“We don’t know if there’s a solid enough platform yet to know how to set odds or lines for esports the way we do for the NFL or NBA. If you create the possibility of betting on esports, those are uncertainties as well,” Light said. “Some tribes may sit back and wait for those questions to be resolved, but another possibility is to jump in. If you have secure market space, like the Seminole casinos in Florida or a Vegas casino, it’s easier to take on that risk.”

Political considerations

Legal issues also present a complicating factor in tribes adopting esports, especially since many tribes are renegotiating their gaming compacts with states to add sports betting as a Class III game. Whether esports falls under tribes’ existing or renegotiated agreements likely will come down to each state compact.

“The question is what’s legal in the state, and number two, is sports betting legal in the state? Not every state has sports betting yet,” Light said. “If a tribe is in a state that hasn’t legalized sports betting, then the tribe can’t offer esports betting until the tribe has legalized it. 

“That opens up legal questions, but also political questions, because if the tribe needs to renegotiate the terms of its compact to allow for sports betting or integrate esports betting, that’s going to be a political conversation.”

There’s also a prevailing concern in the esports industry about the ages of the players involved. Many esports players skew younger, with a report by researchers from the Institute of Sport Science in Darmstadt, Germany listing an average age range of 13 to 47. That presents a number of issues for casinos, where age restrictions on betting and drinking exist. 

“We don’t know a lot about esports players, and there won’t be a lot of data for this new league or new teams or however the association’s going to do it. From there, as soon as we’re talking about esports, we always have to be thinking about players’ ages, and the law as it pertains to age restrictions on betting, and penalties if you break the law,” Light said. “That’s a risk for tribes to their current casino-based business model.”

However, IGEA’s Stevens believes that if casinos host events on their own property, entertainment venues and conference halls could be considered areas separate from the main casino floors. Underage players would not be left to their own devices in the areas, he said.

“We have conference space where they hold this stuff; kids won’t be wandering around the casino,” he said.

Expanding the pie

As son of National Indian Gaming Association chair and national spokesperson Ernie Stevens Jr., Stevens is intimately familiar with Indian gaming. In fact, NIGA and IGEA have already forged a relationship, with a formal memorandum of understanding planned for future work together. 

To the younger Stevens, bringing new players, viewers, and bettors into the fold could ultimately help expand the audience for tribal gaming, which tends to attract older participants. 

“I still see young folks getting to that age. They’re still going to have slot machine gamers. It’s not like it’s going to replace a significant portion of that demographic, but it will expand,” Stevens said. “The mix that goes along with esports, you need a lot more to keep the people there and keep them spending money. You need multiple amenities, to gamble or not gamble.”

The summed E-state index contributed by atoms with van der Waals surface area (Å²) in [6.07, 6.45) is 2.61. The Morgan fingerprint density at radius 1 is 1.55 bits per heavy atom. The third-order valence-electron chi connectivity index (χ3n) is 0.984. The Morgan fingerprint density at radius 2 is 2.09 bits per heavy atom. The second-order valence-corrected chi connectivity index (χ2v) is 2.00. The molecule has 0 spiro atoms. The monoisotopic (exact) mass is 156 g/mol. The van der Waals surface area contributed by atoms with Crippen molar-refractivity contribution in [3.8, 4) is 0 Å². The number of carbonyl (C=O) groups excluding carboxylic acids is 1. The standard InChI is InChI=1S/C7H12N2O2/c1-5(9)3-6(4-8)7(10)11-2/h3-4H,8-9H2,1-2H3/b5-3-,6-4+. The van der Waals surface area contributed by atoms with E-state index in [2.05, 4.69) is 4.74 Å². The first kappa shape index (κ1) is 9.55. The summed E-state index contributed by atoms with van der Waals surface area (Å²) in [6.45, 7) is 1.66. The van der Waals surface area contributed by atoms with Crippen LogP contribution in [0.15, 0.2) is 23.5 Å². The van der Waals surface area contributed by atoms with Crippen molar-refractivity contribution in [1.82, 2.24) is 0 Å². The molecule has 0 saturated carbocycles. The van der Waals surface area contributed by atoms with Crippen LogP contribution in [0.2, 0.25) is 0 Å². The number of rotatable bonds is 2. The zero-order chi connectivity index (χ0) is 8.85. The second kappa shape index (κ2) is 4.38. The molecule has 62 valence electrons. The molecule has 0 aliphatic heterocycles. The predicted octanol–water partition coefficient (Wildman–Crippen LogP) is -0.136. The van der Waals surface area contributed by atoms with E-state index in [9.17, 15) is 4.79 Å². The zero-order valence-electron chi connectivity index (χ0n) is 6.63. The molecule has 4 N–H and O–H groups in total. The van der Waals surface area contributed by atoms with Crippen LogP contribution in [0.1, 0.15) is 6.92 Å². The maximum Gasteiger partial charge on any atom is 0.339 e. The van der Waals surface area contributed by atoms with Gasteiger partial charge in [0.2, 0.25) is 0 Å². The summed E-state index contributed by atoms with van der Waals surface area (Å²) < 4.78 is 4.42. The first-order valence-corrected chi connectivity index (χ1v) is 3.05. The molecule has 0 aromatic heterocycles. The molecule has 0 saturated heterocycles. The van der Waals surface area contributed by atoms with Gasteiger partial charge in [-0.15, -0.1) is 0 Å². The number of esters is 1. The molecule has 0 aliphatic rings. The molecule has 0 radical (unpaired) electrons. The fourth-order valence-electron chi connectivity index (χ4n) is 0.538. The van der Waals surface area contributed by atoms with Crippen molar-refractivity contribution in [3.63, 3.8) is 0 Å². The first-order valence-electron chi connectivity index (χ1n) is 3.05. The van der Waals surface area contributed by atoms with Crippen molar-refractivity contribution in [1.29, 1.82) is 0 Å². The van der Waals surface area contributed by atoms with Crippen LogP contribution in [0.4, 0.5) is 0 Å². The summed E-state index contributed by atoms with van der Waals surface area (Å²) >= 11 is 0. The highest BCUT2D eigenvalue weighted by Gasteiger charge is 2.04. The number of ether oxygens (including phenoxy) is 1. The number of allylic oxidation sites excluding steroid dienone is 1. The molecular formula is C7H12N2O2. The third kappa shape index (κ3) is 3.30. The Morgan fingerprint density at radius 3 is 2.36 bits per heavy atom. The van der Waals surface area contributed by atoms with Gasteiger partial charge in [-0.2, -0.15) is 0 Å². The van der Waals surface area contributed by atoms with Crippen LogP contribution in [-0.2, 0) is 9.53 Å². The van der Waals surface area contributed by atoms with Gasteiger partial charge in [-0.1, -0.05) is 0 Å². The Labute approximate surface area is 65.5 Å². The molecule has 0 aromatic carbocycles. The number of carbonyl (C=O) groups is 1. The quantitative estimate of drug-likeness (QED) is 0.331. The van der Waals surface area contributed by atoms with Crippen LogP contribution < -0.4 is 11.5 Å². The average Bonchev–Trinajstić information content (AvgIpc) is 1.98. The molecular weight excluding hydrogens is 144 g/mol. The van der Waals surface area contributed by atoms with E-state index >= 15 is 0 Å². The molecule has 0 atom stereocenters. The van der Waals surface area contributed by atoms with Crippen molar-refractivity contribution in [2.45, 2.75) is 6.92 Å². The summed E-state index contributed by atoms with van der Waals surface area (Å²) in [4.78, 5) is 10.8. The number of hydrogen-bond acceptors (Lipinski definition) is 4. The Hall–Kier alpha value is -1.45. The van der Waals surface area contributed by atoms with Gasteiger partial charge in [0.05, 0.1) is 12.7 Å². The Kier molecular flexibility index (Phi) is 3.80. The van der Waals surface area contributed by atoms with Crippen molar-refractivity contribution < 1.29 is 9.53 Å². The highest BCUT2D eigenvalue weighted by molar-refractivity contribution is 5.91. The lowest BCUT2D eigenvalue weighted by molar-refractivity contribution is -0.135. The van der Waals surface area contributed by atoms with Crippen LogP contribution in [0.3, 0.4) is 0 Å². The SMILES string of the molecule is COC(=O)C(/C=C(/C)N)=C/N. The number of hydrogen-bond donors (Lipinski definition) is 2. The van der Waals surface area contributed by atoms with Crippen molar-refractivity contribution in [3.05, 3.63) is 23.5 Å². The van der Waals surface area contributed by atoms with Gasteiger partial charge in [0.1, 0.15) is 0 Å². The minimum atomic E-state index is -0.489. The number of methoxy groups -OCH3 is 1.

Light said there was evidence that many younger gamers want games that involve some element of skill, rather than simply luck — games that were more in-depth than “sitting at a slot machine and mashing a button.” A move into esports could satisfy that need while drawing younger crowds in to spend money inside the Indian gaming sector. 

“(Esports) is one of the main opportunities to expand the player base, to attract and retain new players to tribal casinos,” Light said. “You need to have games that are appealing to them. What kinds of games are appealing? Newer style games that combine skill and chance. If we see esports as purely a game of skill, if you combine that with betting, you’re still in that skill-based realm.” 

IGEA has big ideas about how to bring skill-based games and skill-based gamers to the casino space. 

The nonprofit hopes to leverage the money and influence of Indian Country’s gaming industry to forge partnerships with tribes and other companies in the esports space, including video game giants Electronic Arts and Activision.

“We want to create jobs and get folks into the industry. We want to get them involved and they have talent and skills and they love the video game industry,” Stevens said. “That’s a big part of it: creating those relationships through the relationships and having direct relationships with those [video game] distributors.”

IGEA will work to advocate for esports betting legalization and ensure that tribes entering the space aren’t “preyed upon” by companies charging too much for their platforming services, Stevens said. 

“We can’t stop a tribe from picking who they want to pick and who they want to work with,” Stevens said, “but we’re trying to find a trusted source for everything.”

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About The Author
Chez Oxendine
Staff Writer
Chez Oxendine (Lumbee-Cheraw) is a staff writer for Tribal Business News focusing on Native entrepreneurship, small business development, and the gaming industry. Based in Tulsa, Okla., Oxendine was previously a contributing writer for Native News Online, and his journalism has been featured in the Fort Gibson Times, Muskogee Phoenix, Baconian Magazine, Source Magazine and Oklahoma Magazine, among others.